Snip snip

Well, well. I cast off Smithfield last night and as I feared a little bit during it’s creation, the collar was not as loose as I really wanted. I tried it on and wiggled it around a bit. I thought about seeing if a wet blocking made a difference, but I felt like it would continue to look like an Elizabethan collar no matter what I did…so today I cut it off. smithfield neckAt first I tried to undo the tubular cast on and thought I could just rip the thing out. It wasn’t really working and seemed like I would have to pick out each stitch by hand. So, I got impatient and got out the scissors to save time. smithfield neck-2I put the needle through a row below where I wanted to cut to give myself a guideline. Then I hacked into the thing and was able to unravel from the opposite end of the neck. It was kind of fun. smithfield neck-3I did have to pick out one row by hand but it’s all back to the point I want. I pondered just doing an inch or so of ribbing and calling it quits, but I love my Oshima more than any other sweater I’ve made, so I’m going to make the collar just like that one. The fisherman’s rib in Oshima is a bit of a style change from the granite stitch, but it seems they may be complimentary. We have some cold weather coming at the beginning of next week, which is motivating me to get this done over the weekend. We might finally get SNOW in Northwest Arkansas this year. Maybe.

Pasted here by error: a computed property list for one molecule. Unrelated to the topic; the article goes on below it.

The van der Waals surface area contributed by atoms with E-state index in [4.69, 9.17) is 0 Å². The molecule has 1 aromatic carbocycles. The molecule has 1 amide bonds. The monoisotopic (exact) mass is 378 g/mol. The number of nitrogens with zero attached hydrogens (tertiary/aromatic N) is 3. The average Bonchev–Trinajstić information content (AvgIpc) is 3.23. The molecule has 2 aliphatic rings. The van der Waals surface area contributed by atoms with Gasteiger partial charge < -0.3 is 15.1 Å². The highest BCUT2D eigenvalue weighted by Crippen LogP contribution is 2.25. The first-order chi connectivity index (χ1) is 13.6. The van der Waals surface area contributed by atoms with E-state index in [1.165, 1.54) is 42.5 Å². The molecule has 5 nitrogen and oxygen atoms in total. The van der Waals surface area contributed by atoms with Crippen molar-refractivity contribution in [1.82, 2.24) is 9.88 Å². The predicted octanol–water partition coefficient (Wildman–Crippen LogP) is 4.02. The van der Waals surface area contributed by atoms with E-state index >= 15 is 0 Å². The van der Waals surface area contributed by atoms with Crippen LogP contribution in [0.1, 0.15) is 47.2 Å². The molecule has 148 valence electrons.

21 thoughts on “Snip snip

      • oh, Doh! I probably would have noticed that in either your post or the pictures if I hadn’t been so impressed by “the big chop!”

        I’m looking forward to the new neckline. 🙂

  1. Ooh, so very brave to cut right through the knitting! For years I have been thinking about trying steeking to make a jumper but I can’t wrap my head around cutting into all that work. Perhaps this will give me to courage I lack. Looking forward to seeing the final result. Will be so worth it to have it fit right.

  2. Yes, when I can’t unravel it I always resort to the scissors. Unfortunately, not all of my scissoring ends as nicely as yours.

  3. That’s my favorite way to deal with problems. I don’t understand why more knitters don’t do it. You can usually unravel the yarn after it’s been cut.

    And for folks that fear cutting knits, why don’t you knit some big swatches and practice cutting or steeking on that first? It would be silly to cut your first steek into a sweater you’ve put a lot of time and energy into. You can practice as much as you want, until you feel confident, then tackle the real thing.

  4. amazing! I have yet to master a sweater but I’m not giving up, really want to have a comfy handknit by me sweater. Thanks for sharing 🙂

  5. Pingback: Snow day Smithfield | knit the hell out

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